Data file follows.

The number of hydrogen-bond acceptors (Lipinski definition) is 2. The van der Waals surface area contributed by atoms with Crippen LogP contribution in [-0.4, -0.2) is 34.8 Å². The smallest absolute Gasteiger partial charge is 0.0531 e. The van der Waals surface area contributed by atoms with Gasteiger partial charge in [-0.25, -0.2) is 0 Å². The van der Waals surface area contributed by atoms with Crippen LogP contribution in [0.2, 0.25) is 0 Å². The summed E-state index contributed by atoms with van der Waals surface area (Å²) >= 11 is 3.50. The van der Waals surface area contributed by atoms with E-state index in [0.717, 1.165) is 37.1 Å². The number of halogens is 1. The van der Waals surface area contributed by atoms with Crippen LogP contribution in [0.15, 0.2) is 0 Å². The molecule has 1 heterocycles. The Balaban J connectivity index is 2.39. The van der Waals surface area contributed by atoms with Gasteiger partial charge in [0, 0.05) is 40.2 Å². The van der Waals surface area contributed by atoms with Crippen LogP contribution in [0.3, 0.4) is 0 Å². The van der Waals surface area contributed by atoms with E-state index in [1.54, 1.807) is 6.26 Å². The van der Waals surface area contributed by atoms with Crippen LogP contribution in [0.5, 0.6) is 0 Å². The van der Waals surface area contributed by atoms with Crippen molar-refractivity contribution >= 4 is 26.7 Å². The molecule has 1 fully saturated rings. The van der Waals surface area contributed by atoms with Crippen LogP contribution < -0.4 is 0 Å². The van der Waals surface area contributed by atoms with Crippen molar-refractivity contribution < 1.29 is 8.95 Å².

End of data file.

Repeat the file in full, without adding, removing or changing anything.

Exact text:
The number of hydrogen-bond acceptors (Lipinski definition) is 2. The van der Waals surface area contributed by atoms with Crippen LogP contribution in [-0.4, -0.2) is 34.8 Å². The smallest absolute Gasteiger partial charge is 0.0531 e. The van der Waals surface area contributed by atoms with Gasteiger partial charge in [-0.25, -0.2) is 0 Å². The van der Waals surface area contributed by atoms with Crippen LogP contribution in [0.2, 0.25) is 0 Å². The summed E-state index contributed by atoms with van der Waals surface area (Å²) >= 11 is 3.50. The van der Waals surface area contributed by atoms with E-state index in [0.717, 1.165) is 37.1 Å². The number of halogens is 1. The van der Waals surface area contributed by atoms with Crippen LogP contribution in [0.15, 0.2) is 0 Å². The molecule has 1 heterocycles. The Balaban J connectivity index is 2.39. The van der Waals surface area contributed by atoms with Gasteiger partial charge in [0, 0.05) is 40.2 Å². The van der Waals surface area contributed by atoms with Crippen LogP contribution in [0.3, 0.4) is 0 Å². The van der Waals surface area contributed by atoms with E-state index in [1.54, 1.807) is 6.26 Å². The van der Waals surface area contributed by atoms with Crippen LogP contribution in [0.5, 0.6) is 0 Å². The van der Waals surface area contributed by atoms with Crippen molar-refractivity contribution >= 4 is 26.7 Å². The molecule has 1 fully saturated rings. The van der Waals surface area contributed by atoms with Crippen LogP contribution < -0.4 is 0 Å². The van der Waals surface area contributed by atoms with Crippen molar-refractivity contribution < 1.29 is 8.95 Å².